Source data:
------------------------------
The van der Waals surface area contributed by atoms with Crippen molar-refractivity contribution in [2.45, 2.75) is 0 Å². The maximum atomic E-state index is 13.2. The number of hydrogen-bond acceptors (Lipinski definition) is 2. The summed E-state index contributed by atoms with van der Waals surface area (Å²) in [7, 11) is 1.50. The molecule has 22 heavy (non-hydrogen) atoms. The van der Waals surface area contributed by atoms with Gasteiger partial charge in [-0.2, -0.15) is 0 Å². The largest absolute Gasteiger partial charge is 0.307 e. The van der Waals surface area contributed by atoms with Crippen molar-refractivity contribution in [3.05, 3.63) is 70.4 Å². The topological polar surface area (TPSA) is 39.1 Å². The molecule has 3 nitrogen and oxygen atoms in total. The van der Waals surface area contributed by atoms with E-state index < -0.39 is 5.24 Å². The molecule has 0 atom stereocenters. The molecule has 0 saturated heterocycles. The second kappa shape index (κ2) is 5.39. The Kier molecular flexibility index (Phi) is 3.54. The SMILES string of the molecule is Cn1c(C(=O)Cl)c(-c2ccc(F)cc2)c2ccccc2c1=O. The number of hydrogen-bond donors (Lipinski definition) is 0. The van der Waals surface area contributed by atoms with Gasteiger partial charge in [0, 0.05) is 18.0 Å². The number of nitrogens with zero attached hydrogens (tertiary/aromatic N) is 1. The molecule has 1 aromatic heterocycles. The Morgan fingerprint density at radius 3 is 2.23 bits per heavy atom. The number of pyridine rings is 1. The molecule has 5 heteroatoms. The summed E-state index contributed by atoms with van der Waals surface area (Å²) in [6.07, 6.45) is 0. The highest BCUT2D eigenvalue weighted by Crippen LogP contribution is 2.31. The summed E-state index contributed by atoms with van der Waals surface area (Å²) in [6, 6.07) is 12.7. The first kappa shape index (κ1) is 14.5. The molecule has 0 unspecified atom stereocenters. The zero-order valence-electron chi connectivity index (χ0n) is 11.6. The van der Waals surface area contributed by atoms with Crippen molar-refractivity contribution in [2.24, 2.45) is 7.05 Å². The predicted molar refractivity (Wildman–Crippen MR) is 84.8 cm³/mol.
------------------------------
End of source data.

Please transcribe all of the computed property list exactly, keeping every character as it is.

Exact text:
The van der Waals surface area contributed by atoms with Crippen molar-refractivity contribution in [2.45, 2.75) is 0 Å². The maximum atomic E-state index is 13.2. The number of hydrogen-bond acceptors (Lipinski definition) is 2. The summed E-state index contributed by atoms with van der Waals surface area (Å²) in [7, 11) is 1.50. The molecule has 22 heavy (non-hydrogen) atoms. The van der Waals surface area contributed by atoms with Gasteiger partial charge in [-0.2, -0.15) is 0 Å². The largest absolute Gasteiger partial charge is 0.307 e. The van der Waals surface area contributed by atoms with Crippen molar-refractivity contribution in [3.05, 3.63) is 70.4 Å². The topological polar surface area (TPSA) is 39.1 Å². The molecule has 3 nitrogen and oxygen atoms in total. The van der Waals surface area contributed by atoms with E-state index < -0.39 is 5.24 Å². The molecule has 0 atom stereocenters. The molecule has 0 saturated heterocycles. The second kappa shape index (κ2) is 5.39. The Kier molecular flexibility index (Phi) is 3.54. The SMILES string of the molecule is Cn1c(C(=O)Cl)c(-c2ccc(F)cc2)c2ccccc2c1=O. The number of hydrogen-bond donors (Lipinski definition) is 0. The van der Waals surface area contributed by atoms with Gasteiger partial charge in [0, 0.05) is 18.0 Å². The number of nitrogens with zero attached hydrogens (tertiary/aromatic N) is 1. The molecule has 1 aromatic heterocycles. The Morgan fingerprint density at radius 3 is 2.23 bits per heavy atom. The number of pyridine rings is 1. The molecule has 5 heteroatoms. The summed E-state index contributed by atoms with van der Waals surface area (Å²) in [6.07, 6.45) is 0. The highest BCUT2D eigenvalue weighted by Crippen LogP contribution is 2.31. The summed E-state index contributed by atoms with van der Waals surface area (Å²) in [6, 6.07) is 12.7. The first kappa shape index (κ1) is 14.5. The molecule has 0 unspecified atom stereocenters. The zero-order valence-electron chi connectivity index (χ0n) is 11.6. The van der Waals surface area contributed by atoms with Crippen molar-refractivity contribution in [2.24, 2.45) is 7.05 Å². The predicted molar refractivity (Wildman–Crippen MR) is 84.8 cm³/mol.